New Brunswick must revamp approach to ensure more people become bilingual: report

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New Brunswick must revamp approach to ensure more people become bilingual says report
WATCH: A new report recommends sweeping reforms to second language education in New Brunswick schools. It comes from the same team that published a review of the province’s Official Languages Act in December. Suzanne Lapointe reports – Feb 2, 2022

More New Brunswickers need opportunities to learn English or French as a second language in order to prevent the province from being officially bilingual “in name only,” warned a new report released Wednesday.

The report by provincial court Judge Yvette Finn and former deputy education minister John McLaughlin makes 24 recommendations aimed at strengthening opportunities for people to become bilingual.

Read more: New Brunswick Official Languages Act review calls for dedicated department

“Unless all New Brunswickers develop a comfort level in understanding and communicating in both English and French, we will be a bilingual province in name only,” the report stated. New Brunswick is the only province in Canada with English and French as official languages.

The authors said that many of the challenges and frustrations voiced by the province’s two linguistic communities can be alleviated if each New Brunswicker develops proficiency in both official languages.

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They cited Statistics Canada’s 2016 census, which indicated that only 33.9 per cent of New Brunswickers considered themselves bilingual. That census found that while 73.2 per cent of francophones reported that they spoke both official languages, that was the case for only 15.7 per cent of anglophones.

“It seems clear to us that society as a whole must collectively support, champion, and participate actively in the complex process of becoming a truly bilingual province,” the authors said.

The report concluded that much of the current frustration stems from a lack of understanding of what it means to be bilingual, because of concerns over language proficiency levels – an issue it said creates “unnecessary confusion.”

It recommended the province adopt the Common European Framework of Reference, a model that measures language proficiency on six levels, from beginner to master, in order to help people track their progress.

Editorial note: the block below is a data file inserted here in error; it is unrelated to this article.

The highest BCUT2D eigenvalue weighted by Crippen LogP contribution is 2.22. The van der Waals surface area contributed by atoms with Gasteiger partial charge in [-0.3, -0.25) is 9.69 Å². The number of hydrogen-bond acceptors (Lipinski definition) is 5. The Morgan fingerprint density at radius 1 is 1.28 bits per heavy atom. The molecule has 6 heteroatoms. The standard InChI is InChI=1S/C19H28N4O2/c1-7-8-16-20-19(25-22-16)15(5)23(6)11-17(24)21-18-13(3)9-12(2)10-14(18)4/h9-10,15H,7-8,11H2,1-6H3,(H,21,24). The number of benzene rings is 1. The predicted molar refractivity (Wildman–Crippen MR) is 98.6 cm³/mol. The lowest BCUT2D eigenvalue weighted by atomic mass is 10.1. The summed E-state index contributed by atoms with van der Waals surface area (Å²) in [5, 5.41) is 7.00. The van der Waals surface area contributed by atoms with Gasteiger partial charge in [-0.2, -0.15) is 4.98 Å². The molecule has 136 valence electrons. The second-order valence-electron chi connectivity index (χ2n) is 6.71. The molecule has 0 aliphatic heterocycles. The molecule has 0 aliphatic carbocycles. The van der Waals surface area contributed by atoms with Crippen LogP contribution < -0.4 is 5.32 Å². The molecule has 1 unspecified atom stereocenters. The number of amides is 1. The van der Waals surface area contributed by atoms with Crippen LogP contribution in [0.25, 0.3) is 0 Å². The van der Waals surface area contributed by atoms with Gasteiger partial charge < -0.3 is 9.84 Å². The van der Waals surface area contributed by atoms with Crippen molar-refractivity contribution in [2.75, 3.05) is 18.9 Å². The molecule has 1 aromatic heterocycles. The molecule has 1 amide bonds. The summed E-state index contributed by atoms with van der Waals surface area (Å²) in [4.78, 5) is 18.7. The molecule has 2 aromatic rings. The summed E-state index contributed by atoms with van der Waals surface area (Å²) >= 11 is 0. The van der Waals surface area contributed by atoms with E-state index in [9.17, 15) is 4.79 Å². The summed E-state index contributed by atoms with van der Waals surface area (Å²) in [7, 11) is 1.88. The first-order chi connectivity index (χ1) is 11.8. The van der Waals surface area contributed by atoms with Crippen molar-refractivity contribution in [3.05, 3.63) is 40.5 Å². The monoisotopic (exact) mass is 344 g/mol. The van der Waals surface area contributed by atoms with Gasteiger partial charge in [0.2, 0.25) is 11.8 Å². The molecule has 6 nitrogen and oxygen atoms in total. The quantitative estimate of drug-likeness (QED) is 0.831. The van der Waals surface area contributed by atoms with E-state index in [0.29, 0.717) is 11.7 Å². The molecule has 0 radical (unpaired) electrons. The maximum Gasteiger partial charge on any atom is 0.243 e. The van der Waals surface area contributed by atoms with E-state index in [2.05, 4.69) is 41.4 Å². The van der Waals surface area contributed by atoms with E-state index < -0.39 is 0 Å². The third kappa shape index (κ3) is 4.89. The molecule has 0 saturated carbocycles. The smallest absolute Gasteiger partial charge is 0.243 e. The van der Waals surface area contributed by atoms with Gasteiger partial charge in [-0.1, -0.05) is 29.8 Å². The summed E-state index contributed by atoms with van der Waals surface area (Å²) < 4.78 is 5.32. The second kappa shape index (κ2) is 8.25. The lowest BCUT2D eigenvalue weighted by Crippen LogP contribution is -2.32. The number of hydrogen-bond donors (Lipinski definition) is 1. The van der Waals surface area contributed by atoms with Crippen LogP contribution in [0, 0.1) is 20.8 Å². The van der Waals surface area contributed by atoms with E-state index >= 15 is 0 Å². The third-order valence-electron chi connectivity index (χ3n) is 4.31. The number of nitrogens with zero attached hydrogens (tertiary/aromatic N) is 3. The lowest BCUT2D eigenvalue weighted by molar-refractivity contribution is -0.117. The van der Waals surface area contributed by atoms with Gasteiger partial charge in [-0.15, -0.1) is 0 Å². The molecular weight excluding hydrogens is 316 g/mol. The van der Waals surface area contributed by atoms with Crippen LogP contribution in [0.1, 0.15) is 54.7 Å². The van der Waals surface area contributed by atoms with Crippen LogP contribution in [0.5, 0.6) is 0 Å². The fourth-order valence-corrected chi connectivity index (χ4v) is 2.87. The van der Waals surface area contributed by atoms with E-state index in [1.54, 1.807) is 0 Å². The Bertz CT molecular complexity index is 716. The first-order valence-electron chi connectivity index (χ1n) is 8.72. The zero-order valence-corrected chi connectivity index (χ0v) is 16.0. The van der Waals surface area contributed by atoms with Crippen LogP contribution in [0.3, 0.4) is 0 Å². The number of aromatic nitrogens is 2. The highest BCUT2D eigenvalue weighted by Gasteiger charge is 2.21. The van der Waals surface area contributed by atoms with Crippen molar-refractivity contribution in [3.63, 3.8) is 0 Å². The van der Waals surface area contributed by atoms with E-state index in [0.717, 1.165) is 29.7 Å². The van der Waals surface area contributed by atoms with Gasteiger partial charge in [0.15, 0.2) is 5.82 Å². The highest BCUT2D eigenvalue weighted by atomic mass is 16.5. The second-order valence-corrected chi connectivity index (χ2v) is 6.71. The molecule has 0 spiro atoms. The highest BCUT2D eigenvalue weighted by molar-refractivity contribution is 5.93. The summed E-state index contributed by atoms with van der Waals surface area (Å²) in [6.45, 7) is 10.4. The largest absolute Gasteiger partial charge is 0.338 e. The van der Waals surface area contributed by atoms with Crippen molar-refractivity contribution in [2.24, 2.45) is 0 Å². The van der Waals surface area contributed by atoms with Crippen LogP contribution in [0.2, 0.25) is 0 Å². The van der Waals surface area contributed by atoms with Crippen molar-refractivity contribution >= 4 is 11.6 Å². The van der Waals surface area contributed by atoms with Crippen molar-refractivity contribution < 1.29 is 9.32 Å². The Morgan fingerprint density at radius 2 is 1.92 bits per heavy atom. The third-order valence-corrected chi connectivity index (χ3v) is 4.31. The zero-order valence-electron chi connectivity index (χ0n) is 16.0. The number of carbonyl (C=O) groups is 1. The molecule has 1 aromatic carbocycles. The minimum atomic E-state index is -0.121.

The authors also called for standardization around proficiency testing in schools, where the report said there is also a need for strong second language programming for all students, complete with realistic goals.

The report said there are different linguistic targets in anglophone schools for various French-language programs, while it said that in the francophone sector, there does not appear to be any second language targets for students.

As well, the authors said there is no standardized provincial assessment to collect data or trends on language proficiency for students.

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McLaughlin told reporters Wednesday that students outside French immersion programs are not getting the same quality of instruction as schoolchildren in those programs – something he said has to change. However, he recommended a slow approach to changing the education system, adding that government has to consult first with teachers, parents and educational leaders.

“Make sure that you do your homework in finding the best way to approach a new program, but something has to happen,” McLaughlin said. “Everybody we spoke with who believes there are structural inadequacies in the system believes something has to happen.”

Meanwhile, the report said more training is needed to deal with the frustration caused by real or perceived linguistic barriers to employment in the provincial public service.

The authors said that a department of official languages – an idea they proposed in a review last December of the province’s Official Languages Act – should assume responsibility for language assessment and learning programs for adults.

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The department, they said, would also lead the development of relevant language training programs for government and other front-line employees, including Service New Brunswick staff, ambulance personnel, health care workers, and nursing home staff.

Among the several other recommendations is a call to use existing facilities such as public libraries to expose children to both official languages in all communities across the province.

McLaughlin said an honest conversation is needed between the provincial government and New Brunswickers about the challenges and opportunities that exist in strengthening the two official languages.

“Set the table properly, get people on board and then create a movement that nobody will want to stop,” he said.

Finn added that the time for change has come.

“The issue of bilingualism in New Brunswick is part of our province and it’s time that we address it in a positive fashion,” she said.

This report by The Canadian Press was first published Feb. 2, 2022.

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